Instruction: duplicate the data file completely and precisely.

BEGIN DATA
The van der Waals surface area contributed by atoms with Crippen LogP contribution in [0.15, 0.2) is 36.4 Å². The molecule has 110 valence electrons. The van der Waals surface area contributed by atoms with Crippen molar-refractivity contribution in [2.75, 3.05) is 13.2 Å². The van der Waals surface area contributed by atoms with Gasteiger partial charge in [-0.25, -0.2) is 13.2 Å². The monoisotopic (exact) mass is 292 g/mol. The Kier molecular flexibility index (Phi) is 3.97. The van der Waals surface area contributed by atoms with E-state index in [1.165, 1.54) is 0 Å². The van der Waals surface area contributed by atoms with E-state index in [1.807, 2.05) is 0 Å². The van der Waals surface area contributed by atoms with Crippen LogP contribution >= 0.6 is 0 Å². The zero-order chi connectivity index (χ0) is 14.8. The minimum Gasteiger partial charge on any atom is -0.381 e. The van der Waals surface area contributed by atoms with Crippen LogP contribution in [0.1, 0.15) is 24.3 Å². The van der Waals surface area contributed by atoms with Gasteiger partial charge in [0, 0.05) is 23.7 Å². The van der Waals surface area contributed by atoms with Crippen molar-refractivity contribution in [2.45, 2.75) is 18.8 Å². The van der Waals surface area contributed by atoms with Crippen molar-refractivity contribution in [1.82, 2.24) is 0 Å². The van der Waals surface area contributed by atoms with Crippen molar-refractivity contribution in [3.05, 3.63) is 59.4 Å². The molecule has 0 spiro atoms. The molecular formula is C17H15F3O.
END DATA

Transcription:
The van der Waals surface area contributed by atoms with Crippen LogP contribution in [0.15, 0.2) is 36.4 Å². The molecule has 110 valence electrons. The van der Waals surface area contributed by atoms with Crippen molar-refractivity contribution in [2.75, 3.05) is 13.2 Å². The van der Waals surface area contributed by atoms with Gasteiger partial charge in [-0.25, -0.2) is 13.2 Å². The monoisotopic (exact) mass is 292 g/mol. The Kier molecular flexibility index (Phi) is 3.97. The van der Waals surface area contributed by atoms with E-state index in [1.165, 1.54) is 0 Å². The van der Waals surface area contributed by atoms with E-state index in [1.807, 2.05) is 0 Å². The van der Waals surface area contributed by atoms with Crippen LogP contribution >= 0.6 is 0 Å². The zero-order chi connectivity index (χ0) is 14.8. The minimum Gasteiger partial charge on any atom is -0.381 e. The van der Waals surface area contributed by atoms with Crippen LogP contribution in [0.1, 0.15) is 24.3 Å². The van der Waals surface area contributed by atoms with Gasteiger partial charge in [0, 0.05) is 23.7 Å². The van der Waals surface area contributed by atoms with Crippen molar-refractivity contribution in [2.45, 2.75) is 18.8 Å². The van der Waals surface area contributed by atoms with Crippen molar-refractivity contribution in [1.82, 2.24) is 0 Å². The van der Waals surface area contributed by atoms with Crippen molar-refractivity contribution in [3.05, 3.63) is 59.4 Å². The molecule has 0 spiro atoms. The molecular formula is C17H15F3O.